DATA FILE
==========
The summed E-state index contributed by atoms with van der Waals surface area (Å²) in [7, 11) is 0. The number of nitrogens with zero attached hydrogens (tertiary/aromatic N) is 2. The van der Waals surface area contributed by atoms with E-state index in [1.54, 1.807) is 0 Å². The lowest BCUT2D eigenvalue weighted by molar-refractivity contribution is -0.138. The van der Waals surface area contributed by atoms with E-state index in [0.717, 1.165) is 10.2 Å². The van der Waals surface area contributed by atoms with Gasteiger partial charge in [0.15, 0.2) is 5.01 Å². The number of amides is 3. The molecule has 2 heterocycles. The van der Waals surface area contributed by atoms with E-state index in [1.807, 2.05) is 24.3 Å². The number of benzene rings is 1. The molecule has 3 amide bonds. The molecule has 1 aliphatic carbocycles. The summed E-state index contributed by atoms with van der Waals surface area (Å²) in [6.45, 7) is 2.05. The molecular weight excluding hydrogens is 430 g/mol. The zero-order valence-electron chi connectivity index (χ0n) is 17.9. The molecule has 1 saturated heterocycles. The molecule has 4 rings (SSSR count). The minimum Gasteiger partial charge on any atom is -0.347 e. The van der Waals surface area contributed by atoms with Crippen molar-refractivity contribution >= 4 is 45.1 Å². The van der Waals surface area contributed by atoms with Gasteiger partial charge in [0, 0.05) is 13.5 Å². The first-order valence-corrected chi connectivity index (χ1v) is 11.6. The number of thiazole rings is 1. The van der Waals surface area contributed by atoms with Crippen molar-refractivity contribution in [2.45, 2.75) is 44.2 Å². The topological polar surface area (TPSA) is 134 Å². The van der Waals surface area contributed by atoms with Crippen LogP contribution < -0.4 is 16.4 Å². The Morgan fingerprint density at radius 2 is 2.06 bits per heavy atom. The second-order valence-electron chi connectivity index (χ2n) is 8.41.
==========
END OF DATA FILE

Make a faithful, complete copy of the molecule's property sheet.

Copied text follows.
The summed E-state index contributed by atoms with van der Waals surface area (Å²) in [7, 11) is 0. The number of nitrogens with zero attached hydrogens (tertiary/aromatic N) is 2. The van der Waals surface area contributed by atoms with E-state index in [1.54, 1.807) is 0 Å². The lowest BCUT2D eigenvalue weighted by molar-refractivity contribution is -0.138. The van der Waals surface area contributed by atoms with E-state index in [0.717, 1.165) is 10.2 Å². The van der Waals surface area contributed by atoms with Gasteiger partial charge in [0.15, 0.2) is 5.01 Å². The number of amides is 3. The molecule has 2 heterocycles. The van der Waals surface area contributed by atoms with E-state index in [1.807, 2.05) is 24.3 Å². The number of benzene rings is 1. The molecule has 3 amide bonds. The molecule has 1 aliphatic carbocycles. The summed E-state index contributed by atoms with van der Waals surface area (Å²) in [6.45, 7) is 2.05. The molecular weight excluding hydrogens is 430 g/mol. The zero-order valence-electron chi connectivity index (χ0n) is 17.9. The molecule has 1 saturated heterocycles. The molecule has 4 rings (SSSR count). The minimum Gasteiger partial charge on any atom is -0.347 e. The van der Waals surface area contributed by atoms with Crippen molar-refractivity contribution >= 4 is 45.1 Å². The van der Waals surface area contributed by atoms with Gasteiger partial charge in [0, 0.05) is 13.5 Å². The first-order valence-corrected chi connectivity index (χ1v) is 11.6. The number of thiazole rings is 1. The van der Waals surface area contributed by atoms with Crippen molar-refractivity contribution in [2.45, 2.75) is 44.2 Å². The topological polar surface area (TPSA) is 134 Å². The van der Waals surface area contributed by atoms with Crippen LogP contribution < -0.4 is 16.4 Å². The Morgan fingerprint density at radius 2 is 2.06 bits per heavy atom. The second-order valence-electron chi connectivity index (χ2n) is 8.41.